Poverty meal opens eyes to neighbors’ struggles

  • Posted: Friday, October 11, 2013 11:50 p.m.
    UPDATED: Saturday, October 12, 2013 12:19 a.m.
Jackie Mano, left, and Aprille Crews take a plate of sandwiches to their table. Only two of 16 tables received sandwiches in an exercise on scarcity versus abundance at a poverty meal held recently in China Grove.
Jackie Mano, left, and Aprille Crews take a plate of sandwiches to their table. Only two of 16 tables received sandwiches in an exercise on scarcity versus abundance at a poverty meal held recently in China Grove.

CHINA GROVE — “I hope we will go home different.”

It would be hard to do otherwise, as more than 100 people who attended a poverty meal recently at Mount Zion United Church of Christ in China Grove most certainly experienced some change in attitude about their neighbors in need.


Nancy Yates, one of the evening’s organizers, uttered those words at the end of the evening. During her welcome, she said, “God is about to do something special.”

The crowd gathered around tables seating seven. In the middle of each table were actual items donated to Main Street Mission. Some tables had fresh fruit or vegetables, while other tables had — shall we say, some unusual foods — and still other tables had spoiled food or nothing at all. Because the shelves are sometimes bare at the mission, Yates pointed out.

The purpose of the event was twofold, Yates explained: to feel what it’s like to walk in a neighbor’s shoes, and to keep God’s blessings flowing, from ourselves to others.

Jerry Hagler, a member of the mission’s board, talked about poverty in the South Rowan area, said that the organization was helping, on average, 80 new people each week.

“A neighbor is a person that we encounter every day,” Hagler said. The mission refers to those who seek assistance as neighbors, not clients — because they are just that.

“They’re coming to the mission because they’re hungry. They want someone to talk to, somebody who will listen. They are the working poor, couples who work for minimum wage, working short-time or half-time. It hurts them to have to go to the mission and ask for help. We’re going to try to get you into the lives of one of our neighbors.”

Hagler went on to introduce the group to a neighbor named “Cindy.” With the help of Anne Corriher, the mission’s executive director, the two revealed more about Cindy’s life.

Anne read Cindy’s story, taking on her identity. Her case number is 4-745, but her name is Cindy. She’s 23 years old. Her daughter was born with a congenital heart defect. She’s had numerous surgeries and needs more. The family lives in a ratty trailer park. All of Cindy’s children are sick a lot because of the mold on the walls. She lives with her boyfriend, who talks mean to her.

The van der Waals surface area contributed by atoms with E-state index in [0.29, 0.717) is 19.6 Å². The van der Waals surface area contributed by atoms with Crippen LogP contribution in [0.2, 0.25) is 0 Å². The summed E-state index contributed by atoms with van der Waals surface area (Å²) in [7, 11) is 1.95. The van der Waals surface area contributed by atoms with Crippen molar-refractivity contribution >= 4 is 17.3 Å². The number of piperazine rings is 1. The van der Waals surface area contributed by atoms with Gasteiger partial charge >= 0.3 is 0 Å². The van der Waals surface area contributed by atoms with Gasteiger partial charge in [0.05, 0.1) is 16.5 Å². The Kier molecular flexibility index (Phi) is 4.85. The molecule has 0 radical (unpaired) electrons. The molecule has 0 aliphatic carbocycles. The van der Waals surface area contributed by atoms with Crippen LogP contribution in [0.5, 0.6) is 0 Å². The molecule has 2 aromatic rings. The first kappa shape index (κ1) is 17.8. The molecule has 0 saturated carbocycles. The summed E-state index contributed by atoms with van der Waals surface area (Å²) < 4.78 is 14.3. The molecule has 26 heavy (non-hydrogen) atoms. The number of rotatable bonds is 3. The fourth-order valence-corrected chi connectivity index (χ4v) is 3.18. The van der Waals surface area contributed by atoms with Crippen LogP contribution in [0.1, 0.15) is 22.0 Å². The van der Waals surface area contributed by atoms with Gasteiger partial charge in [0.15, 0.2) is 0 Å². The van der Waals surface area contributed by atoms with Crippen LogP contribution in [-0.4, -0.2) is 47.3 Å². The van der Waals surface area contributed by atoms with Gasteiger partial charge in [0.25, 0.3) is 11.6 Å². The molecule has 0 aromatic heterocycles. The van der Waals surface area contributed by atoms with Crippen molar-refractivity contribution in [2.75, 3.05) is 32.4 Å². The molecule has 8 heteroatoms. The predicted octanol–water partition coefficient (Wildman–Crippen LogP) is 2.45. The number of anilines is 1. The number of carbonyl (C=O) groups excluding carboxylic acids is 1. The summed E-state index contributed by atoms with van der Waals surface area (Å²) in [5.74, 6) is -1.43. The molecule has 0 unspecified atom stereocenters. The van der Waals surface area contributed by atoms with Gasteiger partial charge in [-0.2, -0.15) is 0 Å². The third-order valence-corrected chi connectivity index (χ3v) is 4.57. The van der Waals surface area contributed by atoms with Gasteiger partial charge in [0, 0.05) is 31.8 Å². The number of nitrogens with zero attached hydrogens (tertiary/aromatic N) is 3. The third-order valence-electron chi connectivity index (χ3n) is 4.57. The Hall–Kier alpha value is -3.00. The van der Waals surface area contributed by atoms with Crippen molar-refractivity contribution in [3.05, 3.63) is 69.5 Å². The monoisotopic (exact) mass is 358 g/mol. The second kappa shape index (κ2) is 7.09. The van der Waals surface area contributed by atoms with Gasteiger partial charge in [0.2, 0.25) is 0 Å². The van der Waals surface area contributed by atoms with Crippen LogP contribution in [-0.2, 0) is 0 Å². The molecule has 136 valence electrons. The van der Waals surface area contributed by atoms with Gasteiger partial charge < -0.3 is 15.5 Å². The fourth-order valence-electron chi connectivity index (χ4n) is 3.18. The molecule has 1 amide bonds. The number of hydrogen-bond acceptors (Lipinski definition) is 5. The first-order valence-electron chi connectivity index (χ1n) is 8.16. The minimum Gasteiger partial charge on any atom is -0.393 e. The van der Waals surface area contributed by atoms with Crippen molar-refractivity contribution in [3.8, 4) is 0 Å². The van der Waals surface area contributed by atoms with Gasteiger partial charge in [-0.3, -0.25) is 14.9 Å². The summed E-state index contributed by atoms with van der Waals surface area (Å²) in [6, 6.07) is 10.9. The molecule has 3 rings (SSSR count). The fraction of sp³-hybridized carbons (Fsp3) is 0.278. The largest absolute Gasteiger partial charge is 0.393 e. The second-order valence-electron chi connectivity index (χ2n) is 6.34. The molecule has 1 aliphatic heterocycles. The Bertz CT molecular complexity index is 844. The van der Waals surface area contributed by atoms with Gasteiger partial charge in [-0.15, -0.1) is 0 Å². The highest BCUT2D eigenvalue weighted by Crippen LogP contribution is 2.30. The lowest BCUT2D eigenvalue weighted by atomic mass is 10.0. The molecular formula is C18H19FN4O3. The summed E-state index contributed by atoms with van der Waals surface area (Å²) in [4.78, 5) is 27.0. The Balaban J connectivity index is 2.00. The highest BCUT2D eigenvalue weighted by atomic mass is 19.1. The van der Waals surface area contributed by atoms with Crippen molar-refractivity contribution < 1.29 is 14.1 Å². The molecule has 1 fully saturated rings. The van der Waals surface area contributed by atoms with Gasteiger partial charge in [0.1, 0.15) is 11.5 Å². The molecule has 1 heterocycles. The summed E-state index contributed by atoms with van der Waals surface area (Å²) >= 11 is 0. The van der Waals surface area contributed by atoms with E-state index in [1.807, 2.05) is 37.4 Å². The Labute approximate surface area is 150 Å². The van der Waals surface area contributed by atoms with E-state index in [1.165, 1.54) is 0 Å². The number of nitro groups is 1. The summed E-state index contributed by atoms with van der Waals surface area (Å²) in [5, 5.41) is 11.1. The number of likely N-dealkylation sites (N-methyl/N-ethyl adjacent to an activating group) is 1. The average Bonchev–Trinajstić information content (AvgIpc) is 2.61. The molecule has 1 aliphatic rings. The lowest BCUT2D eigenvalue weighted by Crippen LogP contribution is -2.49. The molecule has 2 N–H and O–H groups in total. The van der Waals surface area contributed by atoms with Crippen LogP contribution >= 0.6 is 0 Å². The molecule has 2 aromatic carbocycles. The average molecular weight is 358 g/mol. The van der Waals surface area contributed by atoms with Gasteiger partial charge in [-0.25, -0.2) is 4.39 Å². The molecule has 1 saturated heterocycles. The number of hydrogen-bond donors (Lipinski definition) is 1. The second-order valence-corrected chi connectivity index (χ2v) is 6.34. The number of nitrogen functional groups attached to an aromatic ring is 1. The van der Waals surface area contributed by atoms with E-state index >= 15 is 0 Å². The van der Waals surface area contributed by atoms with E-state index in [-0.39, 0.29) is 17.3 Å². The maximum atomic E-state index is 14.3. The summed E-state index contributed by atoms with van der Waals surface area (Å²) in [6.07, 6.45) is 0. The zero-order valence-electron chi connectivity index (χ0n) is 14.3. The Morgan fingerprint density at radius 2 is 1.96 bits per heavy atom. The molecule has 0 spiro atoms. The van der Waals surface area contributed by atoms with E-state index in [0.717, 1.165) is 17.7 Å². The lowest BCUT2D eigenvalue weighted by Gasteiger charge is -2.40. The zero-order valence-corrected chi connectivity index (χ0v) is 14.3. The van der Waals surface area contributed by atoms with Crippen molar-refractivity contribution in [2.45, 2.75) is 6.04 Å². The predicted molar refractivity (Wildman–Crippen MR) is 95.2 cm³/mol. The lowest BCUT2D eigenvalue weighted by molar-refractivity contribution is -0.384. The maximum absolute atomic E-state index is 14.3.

“Sometimes I’m afraid,” Cindy said. “This month we ran out of money, and the food stamps are late, maybe two months late. I don’t know what to do, who to turn to.”

“I met Cindy on a hot Friday afternoon in August,” Hagler said. “I realized there was a very desperate woman before me who needed more than a box of food. She literally had nowhere to turn. Cindy was so broken that she couldn’t even make eye contact.”

Then it was up to the small groups at each table to discuss how they could help Cindy, and other neighbors like her. Each group answered three questions: Name three challenges Cindy is facing. What more could be done? What part do I play?

“We leave you with a question tonight,” Hagler said at the end of the exercise. “What will your response be?”

The Rev. Keith Copeland, interim pastor for St. Mark’s Lutheran Church, China Grove, then spoke about scarcity versus abundance. He mentioned a line in the Lord’s Prayer, “thy will be done, on earth as it is in heaven.”

“Do you think there will poverty in heaven?” he asked.

“No,” came the answer.

On earth, he said, we tend to focus on scarcity. He then asked people sitting at two tables to pick up two trays of sandwiches. Two tables out of 16 had all the resources. What would happen? Would there be scarcity, or would there be enough?

“What if the goal is that everybody have enough?” Copeland asked. “Show me what that looks like.”

With that, everyone at those two tables stood up and started passing out sandwiches. There was enough for everyone and, not only that, there were bowls of chicken noodle soup and cups of cold water — a surprise for the attendees who thought they would receive no food or drink.

“It just reminded us of our blessings,” said Lisa Pinion, who attended the event with husband Todd and son Austin. “Our blessings are even better when we are sharing with others.”

Emma Ellams is an eighth-grader at China Grove Middle School who came with members of the Beta Club. The club’s national motto is, “To lead through serving others.”

“I learned a lot of stuff I didn’t know about,” she said. “I heard a real story about what was really going on in my community.”

“It was good,” said Bethany Rymer, 9, who listened and learned. She came with her mom, Donna, and sister, Kira, a sixth-grader at China Grove Middle who earned her bronze award in Girl Scouts by volunteering at Main Street Mission.

“I liked it,” Kira said. “It was fun.”

But it was also a chance to go home perhaps a bit different.

Freelance writer Susan Shinn lives in Salisbury.

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